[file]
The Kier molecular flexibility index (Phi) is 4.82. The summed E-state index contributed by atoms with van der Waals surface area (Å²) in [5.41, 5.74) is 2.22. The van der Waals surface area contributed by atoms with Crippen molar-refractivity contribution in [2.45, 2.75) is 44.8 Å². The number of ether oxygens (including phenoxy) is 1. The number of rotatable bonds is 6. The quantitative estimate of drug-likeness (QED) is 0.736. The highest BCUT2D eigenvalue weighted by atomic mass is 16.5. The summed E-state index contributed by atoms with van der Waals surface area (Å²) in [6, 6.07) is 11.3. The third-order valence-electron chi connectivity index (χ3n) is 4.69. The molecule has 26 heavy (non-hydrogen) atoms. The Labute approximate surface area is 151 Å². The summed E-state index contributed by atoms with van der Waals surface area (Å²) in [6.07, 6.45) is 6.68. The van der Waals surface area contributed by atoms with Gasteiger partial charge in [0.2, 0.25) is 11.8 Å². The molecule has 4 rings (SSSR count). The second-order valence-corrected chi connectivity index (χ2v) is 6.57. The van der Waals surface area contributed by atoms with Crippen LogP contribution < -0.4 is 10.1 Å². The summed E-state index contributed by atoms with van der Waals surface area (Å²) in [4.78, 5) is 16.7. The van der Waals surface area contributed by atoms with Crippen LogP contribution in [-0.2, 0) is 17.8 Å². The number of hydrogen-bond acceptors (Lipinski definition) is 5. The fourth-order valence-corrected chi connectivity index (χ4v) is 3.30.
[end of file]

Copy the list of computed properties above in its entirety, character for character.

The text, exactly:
The Kier molecular flexibility index (Phi) is 4.82. The summed E-state index contributed by atoms with van der Waals surface area (Å²) in [5.41, 5.74) is 2.22. The van der Waals surface area contributed by atoms with Crippen molar-refractivity contribution in [2.45, 2.75) is 44.8 Å². The number of ether oxygens (including phenoxy) is 1. The number of rotatable bonds is 6. The quantitative estimate of drug-likeness (QED) is 0.736. The highest BCUT2D eigenvalue weighted by atomic mass is 16.5. The summed E-state index contributed by atoms with van der Waals surface area (Å²) in [6, 6.07) is 11.3. The third-order valence-electron chi connectivity index (χ3n) is 4.69. The molecule has 26 heavy (non-hydrogen) atoms. The Labute approximate surface area is 151 Å². The summed E-state index contributed by atoms with van der Waals surface area (Å²) in [6.07, 6.45) is 6.68. The van der Waals surface area contributed by atoms with Gasteiger partial charge in [0.2, 0.25) is 11.8 Å². The molecule has 4 rings (SSSR count). The second-order valence-corrected chi connectivity index (χ2v) is 6.57. The van der Waals surface area contributed by atoms with Crippen LogP contribution < -0.4 is 10.1 Å². The summed E-state index contributed by atoms with van der Waals surface area (Å²) in [4.78, 5) is 16.7. The van der Waals surface area contributed by atoms with Crippen LogP contribution in [-0.2, 0) is 17.8 Å². The number of hydrogen-bond acceptors (Lipinski definition) is 5. The fourth-order valence-corrected chi connectivity index (χ4v) is 3.30.